The RFID cards contain chips, that combined with readers in the poker table, transmit information about each player’s hole cards, so that viewers can see the cards on the broadcast (which is on a 30-minute delay to protect game integrity).
The RFID output that the Arduino gets is a 10-digit hexadecimal. With that in hand, Brown said it’s simple to replicate the remotely stolen information using a Proxmark device.
The unfortunate reality, according to Brown, is that with most of the building security badges that are running at 125KHz, there is no secure authentication mechanism.
Researchers in Korea have devised a cheap way of transmitting data from objects to mobile phones when swiped.
They have printed small “rectennas”, a cross between an antenna and an AC/DC current converter, onto plastic foils using electronic inks.
The clock operates over spans of seconds to minutes after an RFID chip is charged up from an RFID reader or other ambient radio-wave energy. As a result, even after the radio signal is removed, the clock endows the RFID chip with the ability to know when its security keys may be in danger.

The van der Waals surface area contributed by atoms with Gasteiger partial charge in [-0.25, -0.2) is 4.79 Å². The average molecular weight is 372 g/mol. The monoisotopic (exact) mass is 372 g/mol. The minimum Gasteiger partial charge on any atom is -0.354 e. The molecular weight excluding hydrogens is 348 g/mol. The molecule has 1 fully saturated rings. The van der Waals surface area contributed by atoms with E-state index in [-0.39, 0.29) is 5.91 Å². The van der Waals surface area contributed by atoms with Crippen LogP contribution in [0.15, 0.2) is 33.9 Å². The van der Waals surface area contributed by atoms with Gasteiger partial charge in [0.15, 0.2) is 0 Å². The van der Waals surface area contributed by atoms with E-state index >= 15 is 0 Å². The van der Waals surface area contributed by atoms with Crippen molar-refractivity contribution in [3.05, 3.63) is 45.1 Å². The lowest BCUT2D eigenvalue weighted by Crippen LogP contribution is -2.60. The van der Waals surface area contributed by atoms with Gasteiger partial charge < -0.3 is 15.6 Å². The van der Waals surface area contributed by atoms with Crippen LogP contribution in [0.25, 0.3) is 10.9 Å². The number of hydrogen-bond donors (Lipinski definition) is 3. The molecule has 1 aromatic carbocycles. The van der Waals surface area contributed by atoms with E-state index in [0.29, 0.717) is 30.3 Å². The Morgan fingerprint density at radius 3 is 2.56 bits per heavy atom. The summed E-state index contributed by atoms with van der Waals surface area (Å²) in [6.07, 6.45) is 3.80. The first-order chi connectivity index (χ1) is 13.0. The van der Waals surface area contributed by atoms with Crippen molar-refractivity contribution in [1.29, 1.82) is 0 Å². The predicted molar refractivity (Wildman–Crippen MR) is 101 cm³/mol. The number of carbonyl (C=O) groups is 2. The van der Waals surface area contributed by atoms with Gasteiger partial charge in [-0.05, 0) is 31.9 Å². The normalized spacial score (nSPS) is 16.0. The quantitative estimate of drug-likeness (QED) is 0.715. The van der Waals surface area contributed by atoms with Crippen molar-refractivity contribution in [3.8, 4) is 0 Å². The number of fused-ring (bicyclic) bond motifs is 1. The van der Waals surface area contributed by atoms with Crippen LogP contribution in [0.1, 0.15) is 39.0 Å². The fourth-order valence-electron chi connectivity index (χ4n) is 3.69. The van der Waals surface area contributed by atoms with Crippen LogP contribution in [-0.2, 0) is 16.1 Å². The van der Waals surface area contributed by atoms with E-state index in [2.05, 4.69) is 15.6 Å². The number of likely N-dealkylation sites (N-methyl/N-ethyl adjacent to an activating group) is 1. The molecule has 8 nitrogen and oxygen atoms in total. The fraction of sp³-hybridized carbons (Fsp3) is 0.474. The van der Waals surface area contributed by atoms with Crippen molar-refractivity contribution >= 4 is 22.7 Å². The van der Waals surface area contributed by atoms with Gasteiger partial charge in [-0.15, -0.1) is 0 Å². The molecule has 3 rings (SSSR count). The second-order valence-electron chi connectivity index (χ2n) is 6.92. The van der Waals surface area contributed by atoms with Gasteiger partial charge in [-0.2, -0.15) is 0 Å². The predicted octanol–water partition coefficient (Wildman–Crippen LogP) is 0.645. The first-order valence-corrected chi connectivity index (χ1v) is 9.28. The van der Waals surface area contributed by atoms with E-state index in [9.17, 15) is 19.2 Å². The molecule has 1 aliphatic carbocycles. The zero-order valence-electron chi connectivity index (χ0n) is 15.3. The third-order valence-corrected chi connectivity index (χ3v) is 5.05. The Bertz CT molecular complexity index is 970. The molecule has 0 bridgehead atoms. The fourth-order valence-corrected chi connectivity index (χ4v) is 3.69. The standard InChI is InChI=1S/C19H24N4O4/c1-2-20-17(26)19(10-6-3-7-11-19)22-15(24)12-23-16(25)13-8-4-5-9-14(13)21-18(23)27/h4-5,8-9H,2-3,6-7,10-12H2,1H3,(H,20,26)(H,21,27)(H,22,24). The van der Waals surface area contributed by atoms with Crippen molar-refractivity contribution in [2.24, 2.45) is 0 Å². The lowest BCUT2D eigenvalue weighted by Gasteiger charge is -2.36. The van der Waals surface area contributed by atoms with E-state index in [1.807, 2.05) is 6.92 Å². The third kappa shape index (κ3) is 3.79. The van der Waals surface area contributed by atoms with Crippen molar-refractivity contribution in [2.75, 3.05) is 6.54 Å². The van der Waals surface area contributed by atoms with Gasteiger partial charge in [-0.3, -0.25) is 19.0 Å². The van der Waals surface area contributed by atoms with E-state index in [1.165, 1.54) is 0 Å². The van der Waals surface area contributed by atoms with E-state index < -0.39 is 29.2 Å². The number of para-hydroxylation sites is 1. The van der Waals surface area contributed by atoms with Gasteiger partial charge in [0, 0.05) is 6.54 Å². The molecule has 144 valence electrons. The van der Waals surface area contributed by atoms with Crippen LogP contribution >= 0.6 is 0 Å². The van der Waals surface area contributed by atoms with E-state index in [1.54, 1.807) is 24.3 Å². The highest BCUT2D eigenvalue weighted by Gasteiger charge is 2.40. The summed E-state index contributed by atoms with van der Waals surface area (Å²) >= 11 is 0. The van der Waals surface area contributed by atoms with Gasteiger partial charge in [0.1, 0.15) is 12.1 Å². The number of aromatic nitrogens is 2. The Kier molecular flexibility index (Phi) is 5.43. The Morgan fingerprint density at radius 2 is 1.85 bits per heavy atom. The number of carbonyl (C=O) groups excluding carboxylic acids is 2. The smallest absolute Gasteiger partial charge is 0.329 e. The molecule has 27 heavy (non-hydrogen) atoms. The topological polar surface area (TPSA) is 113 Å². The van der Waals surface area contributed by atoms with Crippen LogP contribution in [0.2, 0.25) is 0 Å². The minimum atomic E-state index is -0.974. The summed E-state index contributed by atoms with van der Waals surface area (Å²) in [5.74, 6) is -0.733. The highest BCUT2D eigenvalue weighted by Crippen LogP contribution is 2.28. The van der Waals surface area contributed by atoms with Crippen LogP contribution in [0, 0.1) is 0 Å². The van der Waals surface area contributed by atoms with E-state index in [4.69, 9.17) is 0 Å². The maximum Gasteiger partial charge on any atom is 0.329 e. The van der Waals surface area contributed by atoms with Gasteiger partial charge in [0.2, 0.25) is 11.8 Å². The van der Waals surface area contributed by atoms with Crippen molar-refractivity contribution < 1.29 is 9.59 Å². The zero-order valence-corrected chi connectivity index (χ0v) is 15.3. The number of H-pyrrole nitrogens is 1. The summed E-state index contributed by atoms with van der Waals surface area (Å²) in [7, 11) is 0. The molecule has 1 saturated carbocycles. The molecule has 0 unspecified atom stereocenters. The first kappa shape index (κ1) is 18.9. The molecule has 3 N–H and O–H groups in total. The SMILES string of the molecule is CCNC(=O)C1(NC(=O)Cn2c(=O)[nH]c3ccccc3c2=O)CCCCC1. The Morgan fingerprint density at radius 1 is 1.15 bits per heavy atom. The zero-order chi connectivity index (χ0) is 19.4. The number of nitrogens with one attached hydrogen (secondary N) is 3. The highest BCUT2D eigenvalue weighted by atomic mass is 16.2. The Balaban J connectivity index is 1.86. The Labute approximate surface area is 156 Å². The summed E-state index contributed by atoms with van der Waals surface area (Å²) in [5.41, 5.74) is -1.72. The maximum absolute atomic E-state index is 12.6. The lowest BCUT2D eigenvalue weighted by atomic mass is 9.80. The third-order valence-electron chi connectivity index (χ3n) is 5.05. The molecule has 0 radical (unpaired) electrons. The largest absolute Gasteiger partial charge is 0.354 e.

Having a clock can be very useful in defending against brute-force attacks that may try to guess the chip’s passwords hundreds or thousands of times per second. A TARDIS-enabled chip—requiring no new hardware and representing fewer than 50 lines of additional code—would receive a power-up from, say, a nearby RFID reader. Instead of wiping the SRAM clean, the device would first read off the state of the SRAM, which would be partially decayed from the last time the chip was powered up. Comparing the percentage of decayed bits to a precompiled table would enable TARDIS to read off the time elapsed since the previous power-up.